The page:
Imagine you are a library director or supervisor, and you arrive at work to find an incident report from an employee who worked the evening before. The report details an interaction during which staff asked an older male teen to leave for violation of the public behavior policy. Apparently, a parent called claiming her son witnessed a boy showing a gun while inside the library. Your astute staff member reviewed the surveillance tapes to try to find evidence of a gun but there was none. Knowing that firearms are prohibited in the library but not wanting to call the police without proof, your staff member approached the teen and told him of the phone call she received, and then asked him to leave. Problem solved?
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With the current epidemic of random violence, public library workers feel responsible for—yet vulnerable to—the public they serve. After concealed carry became legal in Wisconsin, many library boards modified their public behavior policies to prohibit firearms in the library. In addition, many library directors and boards have sought out and provided active shooter training for staff. These are great steps toward ensuring the safety of library workers and patrons alike. However, directors must work with their boards to develop policies and procedures that dictate how staff should handle a situation in which a threat is not imminent, such as in the case of an active shooter, but there is a heightened potential for harm. While this would certainly include an individual with a weapon, it is not limited to that scenario. All library workers should be trained to appropriately deal with situations that may put staff or patrons in danger.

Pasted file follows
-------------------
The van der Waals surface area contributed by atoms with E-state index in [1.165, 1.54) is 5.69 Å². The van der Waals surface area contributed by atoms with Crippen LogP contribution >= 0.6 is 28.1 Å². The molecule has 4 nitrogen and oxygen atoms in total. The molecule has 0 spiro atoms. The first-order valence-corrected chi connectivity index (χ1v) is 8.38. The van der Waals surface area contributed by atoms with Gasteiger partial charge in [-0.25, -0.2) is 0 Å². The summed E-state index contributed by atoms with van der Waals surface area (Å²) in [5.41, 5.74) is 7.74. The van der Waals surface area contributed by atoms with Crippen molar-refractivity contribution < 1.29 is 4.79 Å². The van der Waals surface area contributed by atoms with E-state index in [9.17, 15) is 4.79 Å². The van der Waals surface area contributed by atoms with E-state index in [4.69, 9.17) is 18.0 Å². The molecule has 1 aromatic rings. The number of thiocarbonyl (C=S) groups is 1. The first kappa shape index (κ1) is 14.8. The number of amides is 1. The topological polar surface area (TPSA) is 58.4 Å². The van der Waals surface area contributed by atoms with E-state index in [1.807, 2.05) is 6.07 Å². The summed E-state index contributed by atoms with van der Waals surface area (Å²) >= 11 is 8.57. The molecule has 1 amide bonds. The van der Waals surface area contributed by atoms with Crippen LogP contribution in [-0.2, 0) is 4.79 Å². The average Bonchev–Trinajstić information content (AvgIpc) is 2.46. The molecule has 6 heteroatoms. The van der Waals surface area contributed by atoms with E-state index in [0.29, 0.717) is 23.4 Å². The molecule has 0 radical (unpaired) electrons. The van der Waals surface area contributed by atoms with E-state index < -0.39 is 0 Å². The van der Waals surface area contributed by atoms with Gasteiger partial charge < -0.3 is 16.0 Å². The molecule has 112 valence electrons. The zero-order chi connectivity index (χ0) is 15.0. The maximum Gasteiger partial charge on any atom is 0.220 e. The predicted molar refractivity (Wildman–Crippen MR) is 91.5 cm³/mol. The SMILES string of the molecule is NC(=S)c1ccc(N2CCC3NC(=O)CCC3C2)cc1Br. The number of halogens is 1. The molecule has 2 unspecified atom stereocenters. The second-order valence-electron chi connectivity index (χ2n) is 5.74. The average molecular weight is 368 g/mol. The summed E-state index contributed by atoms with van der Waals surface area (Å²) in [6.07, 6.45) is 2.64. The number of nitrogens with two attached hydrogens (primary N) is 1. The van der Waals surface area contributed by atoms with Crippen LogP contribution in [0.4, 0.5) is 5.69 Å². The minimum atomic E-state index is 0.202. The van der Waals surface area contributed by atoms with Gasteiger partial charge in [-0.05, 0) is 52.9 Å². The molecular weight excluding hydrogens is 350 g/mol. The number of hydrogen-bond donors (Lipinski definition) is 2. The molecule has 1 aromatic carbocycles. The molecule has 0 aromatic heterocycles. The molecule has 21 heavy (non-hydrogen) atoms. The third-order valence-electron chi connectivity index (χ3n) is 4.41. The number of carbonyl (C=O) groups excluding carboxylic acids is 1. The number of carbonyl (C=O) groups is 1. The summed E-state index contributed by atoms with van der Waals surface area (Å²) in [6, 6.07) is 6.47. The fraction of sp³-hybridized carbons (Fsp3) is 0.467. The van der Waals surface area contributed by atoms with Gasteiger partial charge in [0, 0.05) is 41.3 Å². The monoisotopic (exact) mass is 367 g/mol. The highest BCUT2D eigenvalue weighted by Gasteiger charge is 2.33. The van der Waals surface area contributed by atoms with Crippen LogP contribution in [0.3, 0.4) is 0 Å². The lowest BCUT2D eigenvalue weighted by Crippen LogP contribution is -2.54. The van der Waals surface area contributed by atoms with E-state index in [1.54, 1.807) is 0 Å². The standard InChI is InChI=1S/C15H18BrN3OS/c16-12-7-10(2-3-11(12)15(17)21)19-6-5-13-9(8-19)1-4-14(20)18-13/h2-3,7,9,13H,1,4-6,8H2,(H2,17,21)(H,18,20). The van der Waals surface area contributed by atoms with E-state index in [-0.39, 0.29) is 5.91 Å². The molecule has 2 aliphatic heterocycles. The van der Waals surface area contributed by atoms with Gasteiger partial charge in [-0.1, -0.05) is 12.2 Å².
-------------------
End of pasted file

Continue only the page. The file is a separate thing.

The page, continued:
If your policy states that weapons are prohibited, consider including an action plan in the event that this condition is violated. For example, the policy could state, “The Library is a weapon free environment. If staff become aware, whether by report or observation, that someone in the building may be carrying a weapon, they are directed to contact the Anytown Police Department by dialing 911, and the responding officer(s) will determine the appropriate response. Any person found to be carrying a weapon in violation of this will be suspended from the library for a period to be determined by the library director.”
Would one of your staff approach someone with a weapon? Do not risk finding out. Review your behavior policy and procedure manual and, with your library board, make any amendments necessary to take this decision out of the hands of the staff member facing the situation on the fly.
Written by Shannon Schultz, Public Library Development Team